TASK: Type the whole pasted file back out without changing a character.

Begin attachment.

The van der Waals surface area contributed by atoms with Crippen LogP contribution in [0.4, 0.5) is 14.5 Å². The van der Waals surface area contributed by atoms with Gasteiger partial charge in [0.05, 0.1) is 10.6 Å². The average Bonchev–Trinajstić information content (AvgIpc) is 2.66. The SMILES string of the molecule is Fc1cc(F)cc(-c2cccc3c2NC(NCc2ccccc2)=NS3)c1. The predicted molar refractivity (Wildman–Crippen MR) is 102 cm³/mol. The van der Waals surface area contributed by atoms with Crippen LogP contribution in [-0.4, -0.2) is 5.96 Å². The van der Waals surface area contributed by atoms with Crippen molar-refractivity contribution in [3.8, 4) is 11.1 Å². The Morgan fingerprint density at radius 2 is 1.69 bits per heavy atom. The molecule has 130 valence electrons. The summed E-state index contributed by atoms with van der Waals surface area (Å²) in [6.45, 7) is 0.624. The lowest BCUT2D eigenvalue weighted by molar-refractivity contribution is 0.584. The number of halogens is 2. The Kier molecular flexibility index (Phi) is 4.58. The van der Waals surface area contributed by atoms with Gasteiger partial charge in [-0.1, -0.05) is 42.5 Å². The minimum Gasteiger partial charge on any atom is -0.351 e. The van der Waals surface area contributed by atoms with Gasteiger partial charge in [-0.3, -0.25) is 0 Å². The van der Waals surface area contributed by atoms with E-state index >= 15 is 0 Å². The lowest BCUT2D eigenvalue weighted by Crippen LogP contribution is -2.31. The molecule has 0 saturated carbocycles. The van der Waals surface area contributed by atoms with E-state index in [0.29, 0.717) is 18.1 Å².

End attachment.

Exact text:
The van der Waals surface area contributed by atoms with Crippen LogP contribution in [0.4, 0.5) is 14.5 Å². The van der Waals surface area contributed by atoms with Gasteiger partial charge in [0.05, 0.1) is 10.6 Å². The average Bonchev–Trinajstić information content (AvgIpc) is 2.66. The SMILES string of the molecule is Fc1cc(F)cc(-c2cccc3c2NC(NCc2ccccc2)=NS3)c1. The predicted molar refractivity (Wildman–Crippen MR) is 102 cm³/mol. The van der Waals surface area contributed by atoms with Crippen LogP contribution in [-0.4, -0.2) is 5.96 Å². The van der Waals surface area contributed by atoms with Crippen molar-refractivity contribution in [3.8, 4) is 11.1 Å². The Morgan fingerprint density at radius 2 is 1.69 bits per heavy atom. The molecule has 130 valence electrons. The summed E-state index contributed by atoms with van der Waals surface area (Å²) in [6.45, 7) is 0.624. The lowest BCUT2D eigenvalue weighted by molar-refractivity contribution is 0.584. The number of halogens is 2. The Kier molecular flexibility index (Phi) is 4.58. The van der Waals surface area contributed by atoms with Gasteiger partial charge in [-0.1, -0.05) is 42.5 Å². The minimum Gasteiger partial charge on any atom is -0.351 e. The van der Waals surface area contributed by atoms with Gasteiger partial charge in [-0.3, -0.25) is 0 Å². The van der Waals surface area contributed by atoms with E-state index >= 15 is 0 Å². The lowest BCUT2D eigenvalue weighted by Crippen LogP contribution is -2.31. The molecule has 0 saturated carbocycles. The van der Waals surface area contributed by atoms with E-state index in [0.29, 0.717) is 18.1 Å².